Why Short-Term Plantar Fasciitis Treatments Don’t Work
Posted on Jul 11, 2017
For patients with plantar fasciitis, relief can be incredibly difficult to find. Most people have tried the traditional treatment methods of rest, stretching, and orthotics; however, these short-term treatments don’t work for lasting relief.

Short Term Treatment

Without question, the first thing any doctor will tell you to do is rest the affected area. You’ll have to temporarily stop whatever activity that is likely causing the inflammation. Some people who suffer from plantar fasciitis report that rest can go a long way to relieving their pain and heeling their injury; however, rest alone will only go so far to treat PF. Stretching at home can help to build flexibility and strength within the arch of the foot and the plantar fascia, but are usually most helpful in reducing the chance of a PF flare-up and not totally healing the pain and injury caused by the condition.

Long Term, Lasting Treatment

New treatments are developing year-after-year for plantar fasciitis, but here are the best ways to get lasting results from your treatment.

Weight Loss

Most Americans carrying a few extra pounds have weight loss as their goal, but this is of the utmost importance for sufferers of PF who’re overweight. Even losing 5-10 pounds can offer notable results to relieve the pain from plantar fasciitis.

Physical Therapy

Getting a physical therapist can be a very effective way to help heal plantar fasciitis. For short term relief, therapists will use moist heat, ultrasound and therapeutic tapping. In order to give you long term, lasting results, therapists will use multiple treatment methods to aid your relief including stretching, ice massage, and therapeutic exercises in order to strengthen the tight muscles of the foot and fascia.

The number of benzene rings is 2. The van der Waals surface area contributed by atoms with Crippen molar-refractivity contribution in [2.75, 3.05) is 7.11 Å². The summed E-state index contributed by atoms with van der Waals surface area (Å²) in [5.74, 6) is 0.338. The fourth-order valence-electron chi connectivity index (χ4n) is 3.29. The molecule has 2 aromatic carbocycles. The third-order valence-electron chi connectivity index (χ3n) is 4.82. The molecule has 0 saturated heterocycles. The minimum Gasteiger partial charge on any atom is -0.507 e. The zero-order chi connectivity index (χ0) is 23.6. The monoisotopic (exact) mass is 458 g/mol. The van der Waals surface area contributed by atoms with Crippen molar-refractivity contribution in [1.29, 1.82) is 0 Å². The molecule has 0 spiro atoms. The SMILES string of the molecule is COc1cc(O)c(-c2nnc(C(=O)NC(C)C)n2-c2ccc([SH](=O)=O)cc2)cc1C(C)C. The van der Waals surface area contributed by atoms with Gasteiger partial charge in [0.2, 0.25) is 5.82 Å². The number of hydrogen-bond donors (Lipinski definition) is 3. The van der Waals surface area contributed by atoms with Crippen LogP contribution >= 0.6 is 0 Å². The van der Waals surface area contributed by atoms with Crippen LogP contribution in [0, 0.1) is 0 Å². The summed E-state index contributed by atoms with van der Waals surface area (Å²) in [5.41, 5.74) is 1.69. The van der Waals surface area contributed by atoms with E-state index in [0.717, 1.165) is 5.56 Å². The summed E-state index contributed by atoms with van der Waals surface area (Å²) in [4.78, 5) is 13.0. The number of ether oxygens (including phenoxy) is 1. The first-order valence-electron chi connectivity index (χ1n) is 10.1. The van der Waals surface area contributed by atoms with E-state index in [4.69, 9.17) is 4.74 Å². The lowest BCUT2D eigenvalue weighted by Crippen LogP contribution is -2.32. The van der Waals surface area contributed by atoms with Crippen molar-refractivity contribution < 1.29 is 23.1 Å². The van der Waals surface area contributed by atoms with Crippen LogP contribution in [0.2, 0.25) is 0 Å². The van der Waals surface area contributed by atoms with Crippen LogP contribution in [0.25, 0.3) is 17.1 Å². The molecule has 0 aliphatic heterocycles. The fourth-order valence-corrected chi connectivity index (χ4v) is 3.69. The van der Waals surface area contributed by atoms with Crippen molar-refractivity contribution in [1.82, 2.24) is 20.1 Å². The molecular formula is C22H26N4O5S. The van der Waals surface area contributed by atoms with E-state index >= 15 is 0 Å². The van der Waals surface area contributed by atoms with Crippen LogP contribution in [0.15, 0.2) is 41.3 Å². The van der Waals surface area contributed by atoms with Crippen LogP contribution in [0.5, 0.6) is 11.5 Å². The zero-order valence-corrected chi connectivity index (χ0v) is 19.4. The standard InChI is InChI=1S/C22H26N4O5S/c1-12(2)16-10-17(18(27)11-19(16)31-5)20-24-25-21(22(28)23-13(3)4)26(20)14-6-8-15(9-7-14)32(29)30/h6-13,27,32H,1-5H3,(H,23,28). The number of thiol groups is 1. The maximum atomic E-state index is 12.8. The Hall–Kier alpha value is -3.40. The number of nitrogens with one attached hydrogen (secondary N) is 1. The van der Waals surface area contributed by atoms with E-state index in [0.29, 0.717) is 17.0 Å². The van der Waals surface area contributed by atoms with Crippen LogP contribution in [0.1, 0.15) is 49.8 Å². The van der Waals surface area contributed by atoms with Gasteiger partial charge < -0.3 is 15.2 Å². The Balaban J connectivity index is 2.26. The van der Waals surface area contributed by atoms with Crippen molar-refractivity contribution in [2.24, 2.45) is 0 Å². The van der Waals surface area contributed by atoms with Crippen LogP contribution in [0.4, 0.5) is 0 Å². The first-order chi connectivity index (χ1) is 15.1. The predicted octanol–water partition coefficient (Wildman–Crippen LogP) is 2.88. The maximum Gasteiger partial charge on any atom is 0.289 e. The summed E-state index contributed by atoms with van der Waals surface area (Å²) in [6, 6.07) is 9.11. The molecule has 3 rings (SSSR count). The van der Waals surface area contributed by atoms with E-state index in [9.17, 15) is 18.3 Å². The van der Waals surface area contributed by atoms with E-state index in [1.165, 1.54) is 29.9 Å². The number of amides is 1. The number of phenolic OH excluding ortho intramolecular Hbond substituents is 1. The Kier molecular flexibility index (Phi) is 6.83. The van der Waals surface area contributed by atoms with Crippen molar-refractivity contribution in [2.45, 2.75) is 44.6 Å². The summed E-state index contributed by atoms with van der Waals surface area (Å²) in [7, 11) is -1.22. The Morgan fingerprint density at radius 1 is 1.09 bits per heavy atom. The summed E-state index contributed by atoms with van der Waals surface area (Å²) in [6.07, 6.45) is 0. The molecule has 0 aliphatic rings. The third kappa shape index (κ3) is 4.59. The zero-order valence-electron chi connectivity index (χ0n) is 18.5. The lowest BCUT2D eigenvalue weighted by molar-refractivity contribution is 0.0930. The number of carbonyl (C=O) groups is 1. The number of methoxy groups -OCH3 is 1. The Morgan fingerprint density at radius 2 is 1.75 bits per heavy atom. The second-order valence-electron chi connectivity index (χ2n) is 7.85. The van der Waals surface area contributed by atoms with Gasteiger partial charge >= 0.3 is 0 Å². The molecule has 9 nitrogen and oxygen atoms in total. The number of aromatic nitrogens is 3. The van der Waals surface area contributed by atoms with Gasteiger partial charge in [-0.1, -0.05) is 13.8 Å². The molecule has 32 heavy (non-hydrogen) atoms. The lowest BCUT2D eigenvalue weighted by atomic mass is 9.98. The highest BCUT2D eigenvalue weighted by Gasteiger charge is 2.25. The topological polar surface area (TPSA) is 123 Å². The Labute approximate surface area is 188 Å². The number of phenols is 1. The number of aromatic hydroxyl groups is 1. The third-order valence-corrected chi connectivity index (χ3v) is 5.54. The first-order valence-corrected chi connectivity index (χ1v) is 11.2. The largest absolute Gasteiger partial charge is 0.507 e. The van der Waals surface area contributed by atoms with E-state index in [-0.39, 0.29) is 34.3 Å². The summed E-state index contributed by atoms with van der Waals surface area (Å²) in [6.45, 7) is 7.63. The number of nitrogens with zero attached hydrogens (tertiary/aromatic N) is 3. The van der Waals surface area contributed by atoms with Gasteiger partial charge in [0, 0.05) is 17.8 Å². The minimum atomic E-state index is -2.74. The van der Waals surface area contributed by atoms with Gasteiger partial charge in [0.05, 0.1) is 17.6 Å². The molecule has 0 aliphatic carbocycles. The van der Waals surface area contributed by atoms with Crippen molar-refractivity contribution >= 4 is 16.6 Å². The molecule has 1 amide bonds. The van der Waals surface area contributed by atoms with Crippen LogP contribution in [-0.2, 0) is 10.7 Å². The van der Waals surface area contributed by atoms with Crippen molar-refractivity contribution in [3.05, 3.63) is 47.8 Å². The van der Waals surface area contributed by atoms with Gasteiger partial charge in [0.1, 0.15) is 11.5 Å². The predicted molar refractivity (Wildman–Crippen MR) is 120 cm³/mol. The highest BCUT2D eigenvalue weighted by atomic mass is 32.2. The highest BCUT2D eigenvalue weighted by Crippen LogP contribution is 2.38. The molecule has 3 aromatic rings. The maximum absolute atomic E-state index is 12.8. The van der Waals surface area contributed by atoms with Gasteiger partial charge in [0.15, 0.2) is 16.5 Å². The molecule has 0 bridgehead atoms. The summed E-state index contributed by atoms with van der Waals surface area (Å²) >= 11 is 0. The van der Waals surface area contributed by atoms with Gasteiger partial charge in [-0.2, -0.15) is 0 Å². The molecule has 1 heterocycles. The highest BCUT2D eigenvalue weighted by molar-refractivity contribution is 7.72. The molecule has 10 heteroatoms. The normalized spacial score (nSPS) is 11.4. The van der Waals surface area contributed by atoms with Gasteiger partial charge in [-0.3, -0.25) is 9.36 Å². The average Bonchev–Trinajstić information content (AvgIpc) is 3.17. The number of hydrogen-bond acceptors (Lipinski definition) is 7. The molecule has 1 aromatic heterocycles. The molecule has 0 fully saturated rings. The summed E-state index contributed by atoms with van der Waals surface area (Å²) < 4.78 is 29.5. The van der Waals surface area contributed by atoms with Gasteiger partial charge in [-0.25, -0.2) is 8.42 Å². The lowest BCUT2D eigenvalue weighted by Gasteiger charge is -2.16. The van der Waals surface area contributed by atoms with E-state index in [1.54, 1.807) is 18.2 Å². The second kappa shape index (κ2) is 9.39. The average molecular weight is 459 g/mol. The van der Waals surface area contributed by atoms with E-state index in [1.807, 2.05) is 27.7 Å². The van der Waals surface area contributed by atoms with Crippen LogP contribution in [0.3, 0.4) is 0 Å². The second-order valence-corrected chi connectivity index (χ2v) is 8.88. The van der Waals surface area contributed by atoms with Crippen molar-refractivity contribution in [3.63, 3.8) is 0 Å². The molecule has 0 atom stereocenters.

Cortisone Shots

If you find that more conservative methods of treatment aren’t successful in treating your plantar fasciitis, anti-inflammatory agents can be injected by your doctor. However, cortisone shots only mask the pain and do not heal your PF. The underlying condition still remains, and you may need more shots in the future. If your condition is serious, so painful that you cannot even do any therapy, cortisone shots might be a good first step that will allow you to treat your plantar fasciitis.

Extracorporeal Shock Wave Therapy

Extracorporeal shock wave therapy is a non- invasive procedure that may be the last step before surgery. This procedure is believed to relieve chronic PF pain by tearing the scar tissue, new blood vessels then form and the healing process starts anew. Ironically, this method seems like you’re reinjuring the affected area. In general, this treatment is only done for those patients who’ve been suffering from PF pain for over a year and have seen little to no relief with more conservative methods. Since this treatment method is fairly new, it may not be covered by your insurance.


If your pain is persistent after months of conservative treatment, your doctor may recommend plantar fascia release surgery to help relieve your pain. In this procedure your doctor will actually cut a part of the plantar fascia to help relieve tension in the tissue. Typically, this surgery is only performed on 5% of PF cases. Patients can expect to wear a brace, cast or cam walker for 3 to 6 weeks following surgery.